A quarter of the way through the season, the Post Sports Live crew evaluates the Capitals' performance and debates whether the team could make the playoffs. (Post Sports Live/The Washington Post)

Dmitry Orlov tapped the cell phone and checked the calendar, wondering whether this much time had really passed since doctors operated on his broken wrist, whether the upper limit of their estimated recovery time frame already had been reached. “The 22nd of November should be six months,” the Washington Capitals defenseman said to no one in particular. “We’ll see how it goes.”

He had already cleared the latest hurdle, returning to practice during Washington’s recent trip, a joyous occasion after three months skating alone at 7 a.m. at the team’s facility in Ballston. “Boring,” he called those individual workouts. But now the smiles, from both Orlov and his teammates, revealed a patience-testing process reaching its end.

“I’m so excited to be a part of the team,” he said following Wednesday’s practice at the University of Denver. “The last few months were hard for me. Not a lot of improvement. But I stay focused and positive for when I can play.”

The road began at the International Ice Hockey Federation world championships in May, when Orlov suffered a broken wrist during Russia’s preliminary-round game against the United States. He underwent surgery May 22 that included pins being placed in the wrist.

The summer brought a setback, when Orlov flew to New York in early July to have the pins removed and cast taken off. Everything seemed fine until Orlov developed a fever. He took Tylenol at night but couldn’t sleep, so the doctors took another look. They found an infection in Orlov’s swollen wrist, checked him into the hospital and stuck an IV in his arm.

The Washington Capitals and the Verizon Center are building the ice surface for hockey season. Here's a timelapse of the process. (Courtesy of Monumental Network)

The recovery took its toll. He still spent time with fellow Russians Alex Ovechkin and Evgeny Kuznetsov, and his girlfriend kept him company stateside, but there were still those long mornings skating and conducting lower-body lifts while the Capitals prepared for the upcoming season.

“It’s very hard because you think about hockey every minute, every day,” Kuznetsov said. “You want to come back fast as you can, have good recovery. It’s very hard for any athlete.”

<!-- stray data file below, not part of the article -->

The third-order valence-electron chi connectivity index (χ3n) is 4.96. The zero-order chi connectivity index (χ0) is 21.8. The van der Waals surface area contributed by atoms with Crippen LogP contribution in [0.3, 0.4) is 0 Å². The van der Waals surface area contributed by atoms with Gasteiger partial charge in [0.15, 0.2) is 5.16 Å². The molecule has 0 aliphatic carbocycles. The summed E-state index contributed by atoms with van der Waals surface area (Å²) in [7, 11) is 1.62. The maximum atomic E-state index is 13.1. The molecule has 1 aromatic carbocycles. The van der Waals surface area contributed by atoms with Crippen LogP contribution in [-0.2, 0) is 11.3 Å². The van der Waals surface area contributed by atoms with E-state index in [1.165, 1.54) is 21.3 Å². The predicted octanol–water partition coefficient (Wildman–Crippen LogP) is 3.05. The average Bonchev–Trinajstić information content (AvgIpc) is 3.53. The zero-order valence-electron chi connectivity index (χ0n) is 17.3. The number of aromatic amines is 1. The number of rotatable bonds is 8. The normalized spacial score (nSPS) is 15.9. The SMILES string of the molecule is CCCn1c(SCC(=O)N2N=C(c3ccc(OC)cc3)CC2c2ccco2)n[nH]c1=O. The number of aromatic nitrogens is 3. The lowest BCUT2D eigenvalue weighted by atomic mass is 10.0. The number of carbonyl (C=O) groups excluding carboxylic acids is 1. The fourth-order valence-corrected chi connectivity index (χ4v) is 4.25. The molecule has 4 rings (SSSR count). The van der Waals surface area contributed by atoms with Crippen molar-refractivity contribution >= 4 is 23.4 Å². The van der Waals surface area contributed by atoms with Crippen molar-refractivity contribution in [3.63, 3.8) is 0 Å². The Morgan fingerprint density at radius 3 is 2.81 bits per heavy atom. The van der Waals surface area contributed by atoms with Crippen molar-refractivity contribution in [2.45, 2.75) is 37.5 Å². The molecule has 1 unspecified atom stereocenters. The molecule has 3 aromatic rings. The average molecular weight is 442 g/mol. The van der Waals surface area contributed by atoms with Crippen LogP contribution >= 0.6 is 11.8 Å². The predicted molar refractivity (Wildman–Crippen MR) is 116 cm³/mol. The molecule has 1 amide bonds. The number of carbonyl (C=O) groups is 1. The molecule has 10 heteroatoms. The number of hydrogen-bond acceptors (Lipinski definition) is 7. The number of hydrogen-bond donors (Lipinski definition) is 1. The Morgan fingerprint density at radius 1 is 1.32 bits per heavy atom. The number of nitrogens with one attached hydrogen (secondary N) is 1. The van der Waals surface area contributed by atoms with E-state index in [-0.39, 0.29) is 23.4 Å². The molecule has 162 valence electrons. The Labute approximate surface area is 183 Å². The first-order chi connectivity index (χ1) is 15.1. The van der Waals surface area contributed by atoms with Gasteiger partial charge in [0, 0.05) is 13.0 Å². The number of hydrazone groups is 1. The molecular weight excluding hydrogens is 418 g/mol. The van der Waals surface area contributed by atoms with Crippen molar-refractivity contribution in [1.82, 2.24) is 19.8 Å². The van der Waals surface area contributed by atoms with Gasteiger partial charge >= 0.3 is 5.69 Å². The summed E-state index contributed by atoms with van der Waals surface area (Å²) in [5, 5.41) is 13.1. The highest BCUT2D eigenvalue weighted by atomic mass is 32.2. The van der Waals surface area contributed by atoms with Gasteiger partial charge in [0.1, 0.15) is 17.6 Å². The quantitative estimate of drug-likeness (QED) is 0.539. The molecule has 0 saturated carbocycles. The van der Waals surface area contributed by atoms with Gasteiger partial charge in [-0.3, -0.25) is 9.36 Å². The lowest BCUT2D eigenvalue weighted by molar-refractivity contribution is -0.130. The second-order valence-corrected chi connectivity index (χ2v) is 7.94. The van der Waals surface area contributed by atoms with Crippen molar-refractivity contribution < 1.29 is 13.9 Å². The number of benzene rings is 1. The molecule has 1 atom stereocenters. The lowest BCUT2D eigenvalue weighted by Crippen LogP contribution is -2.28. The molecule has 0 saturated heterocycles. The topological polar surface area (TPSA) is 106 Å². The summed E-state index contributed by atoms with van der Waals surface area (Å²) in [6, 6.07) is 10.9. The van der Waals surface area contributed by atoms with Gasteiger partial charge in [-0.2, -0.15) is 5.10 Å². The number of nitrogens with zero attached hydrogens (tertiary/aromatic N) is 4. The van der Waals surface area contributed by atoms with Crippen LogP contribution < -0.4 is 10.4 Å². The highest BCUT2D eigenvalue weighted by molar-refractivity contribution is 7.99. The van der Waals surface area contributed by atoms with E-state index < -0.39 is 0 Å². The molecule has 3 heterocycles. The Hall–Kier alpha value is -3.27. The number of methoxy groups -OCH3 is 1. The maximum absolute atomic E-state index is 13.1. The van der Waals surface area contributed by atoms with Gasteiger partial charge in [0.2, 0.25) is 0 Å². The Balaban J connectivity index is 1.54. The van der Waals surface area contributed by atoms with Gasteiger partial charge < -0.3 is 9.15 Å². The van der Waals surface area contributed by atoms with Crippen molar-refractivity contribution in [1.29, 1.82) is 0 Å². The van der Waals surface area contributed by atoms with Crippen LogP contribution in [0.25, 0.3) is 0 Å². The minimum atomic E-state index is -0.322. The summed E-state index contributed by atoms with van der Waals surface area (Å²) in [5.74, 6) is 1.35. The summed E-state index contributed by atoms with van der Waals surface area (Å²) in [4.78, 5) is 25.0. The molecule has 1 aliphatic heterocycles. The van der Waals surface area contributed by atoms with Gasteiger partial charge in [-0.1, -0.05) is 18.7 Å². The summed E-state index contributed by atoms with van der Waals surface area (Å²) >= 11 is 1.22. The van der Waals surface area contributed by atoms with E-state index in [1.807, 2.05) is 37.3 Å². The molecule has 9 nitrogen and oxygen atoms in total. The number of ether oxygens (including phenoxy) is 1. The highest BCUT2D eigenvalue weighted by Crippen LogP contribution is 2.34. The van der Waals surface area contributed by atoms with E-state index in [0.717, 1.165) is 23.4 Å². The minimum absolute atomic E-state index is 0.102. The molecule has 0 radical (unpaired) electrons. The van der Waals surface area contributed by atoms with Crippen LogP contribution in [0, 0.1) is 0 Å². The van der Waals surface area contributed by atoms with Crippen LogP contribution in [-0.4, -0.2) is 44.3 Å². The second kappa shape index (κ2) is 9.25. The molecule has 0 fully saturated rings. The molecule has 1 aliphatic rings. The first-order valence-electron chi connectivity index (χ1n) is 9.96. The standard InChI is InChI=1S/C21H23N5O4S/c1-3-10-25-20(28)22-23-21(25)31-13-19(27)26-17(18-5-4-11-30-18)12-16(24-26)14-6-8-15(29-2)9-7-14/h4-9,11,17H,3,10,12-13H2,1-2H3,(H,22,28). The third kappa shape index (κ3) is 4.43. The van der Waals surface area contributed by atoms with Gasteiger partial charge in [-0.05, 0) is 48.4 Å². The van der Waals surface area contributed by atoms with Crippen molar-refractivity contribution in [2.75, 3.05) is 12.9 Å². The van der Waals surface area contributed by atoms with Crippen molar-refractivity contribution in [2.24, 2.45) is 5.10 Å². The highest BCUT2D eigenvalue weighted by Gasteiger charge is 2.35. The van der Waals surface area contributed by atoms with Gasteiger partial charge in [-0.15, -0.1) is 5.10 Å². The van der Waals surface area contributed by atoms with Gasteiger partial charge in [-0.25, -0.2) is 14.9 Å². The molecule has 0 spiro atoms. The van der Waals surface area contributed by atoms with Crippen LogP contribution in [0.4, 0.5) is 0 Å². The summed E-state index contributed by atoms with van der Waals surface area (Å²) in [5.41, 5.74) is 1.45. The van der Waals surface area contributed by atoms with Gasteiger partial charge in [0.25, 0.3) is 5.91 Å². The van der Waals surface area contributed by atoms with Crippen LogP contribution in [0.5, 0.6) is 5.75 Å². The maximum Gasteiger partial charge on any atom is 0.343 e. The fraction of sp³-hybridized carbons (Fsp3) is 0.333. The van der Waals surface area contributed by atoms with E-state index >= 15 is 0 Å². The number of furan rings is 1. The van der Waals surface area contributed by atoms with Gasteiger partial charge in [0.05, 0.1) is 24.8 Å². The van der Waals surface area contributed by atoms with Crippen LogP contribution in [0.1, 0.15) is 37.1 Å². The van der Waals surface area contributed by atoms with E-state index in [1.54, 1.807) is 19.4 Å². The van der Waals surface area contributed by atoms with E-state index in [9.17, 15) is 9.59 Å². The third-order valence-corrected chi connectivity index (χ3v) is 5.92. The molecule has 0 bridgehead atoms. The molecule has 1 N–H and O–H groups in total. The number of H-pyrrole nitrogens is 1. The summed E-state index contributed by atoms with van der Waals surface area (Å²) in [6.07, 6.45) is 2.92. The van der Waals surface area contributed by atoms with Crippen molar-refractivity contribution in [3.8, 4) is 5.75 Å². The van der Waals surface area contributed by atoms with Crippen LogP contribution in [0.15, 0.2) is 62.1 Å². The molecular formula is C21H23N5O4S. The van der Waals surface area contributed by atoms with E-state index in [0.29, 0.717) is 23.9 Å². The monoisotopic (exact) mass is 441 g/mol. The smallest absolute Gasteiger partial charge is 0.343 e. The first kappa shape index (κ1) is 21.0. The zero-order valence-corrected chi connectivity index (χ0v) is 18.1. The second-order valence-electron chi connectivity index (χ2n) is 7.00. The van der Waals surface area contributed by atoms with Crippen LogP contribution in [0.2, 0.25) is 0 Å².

The Capitals initially predicted Orlov would be cleared in late September or early October, offering an outside hope the 23-year-old could appear in some exhibition games before his fourth NHL season. But the estimates kept getting pushed back. The season began, and Washington put Orlov on long-term injured reserve. The six-month mark loomed.

Orlov held high expectations for this season after a strong 2013-14, when he and defenseman Mike Green formed the most effective puck possession tandem on the roster, amid a year of instability on the blue line. Orlov registered 11 points in 54 games and hoped to challenge for the sixth starting spot after the Capitals fortified their corps by signing Matt Niskanen and Brooks Orpik.

Coach Barry Trotz pegged Orlov’s potential as “a top-four defenseman in this league,” and assistant coach Todd Reirden called his style “perfect for the way we want to break pucks out,” but Orlov will enter a crowded situation upon returning. Nate Schmidt has emerged as Green’s stable partner, and Trotz has not wavered from his belief that Orpik, Niskanen, Green, John Carlson and Karl Alzner will, barring injury, be in the lineup every night. They will need to decide where Orlov fits in.

“Obviously he’s a great skater, and his hands and skill set is really top-notch, and he’s got a big bomb for a shot, and he’s got a little bit of that nastiness, a little bit of an edge,” Trotz said of Orlov. “I’m hoping when he gets back, he can start using those assets.”

But when, exactly? Once he can absorb contact and can play in games, the Capitals plan to ship Orlov to their American Hockey League affiliate in Hershey for a conditioning stint allowed by the NHL’s collective bargaining agreement. But the wrist still needs strengthening.

“When I feel [ready] to play, when I can play, when the right time, doctors give me green light to play, I will play.”

So for now he spends each game watching from the press box, dressed in a suit amid reporters and hockey brass. He, like Trotz, sees a long NHL career ahead, beyond when his current two-year contract expires following the 2015-16 season, and feels no need to rush. But Orlov also feels the wrist getting stronger, his powerful shot coming back, six months gone and not much ahead.

“We’re getting there,” he said.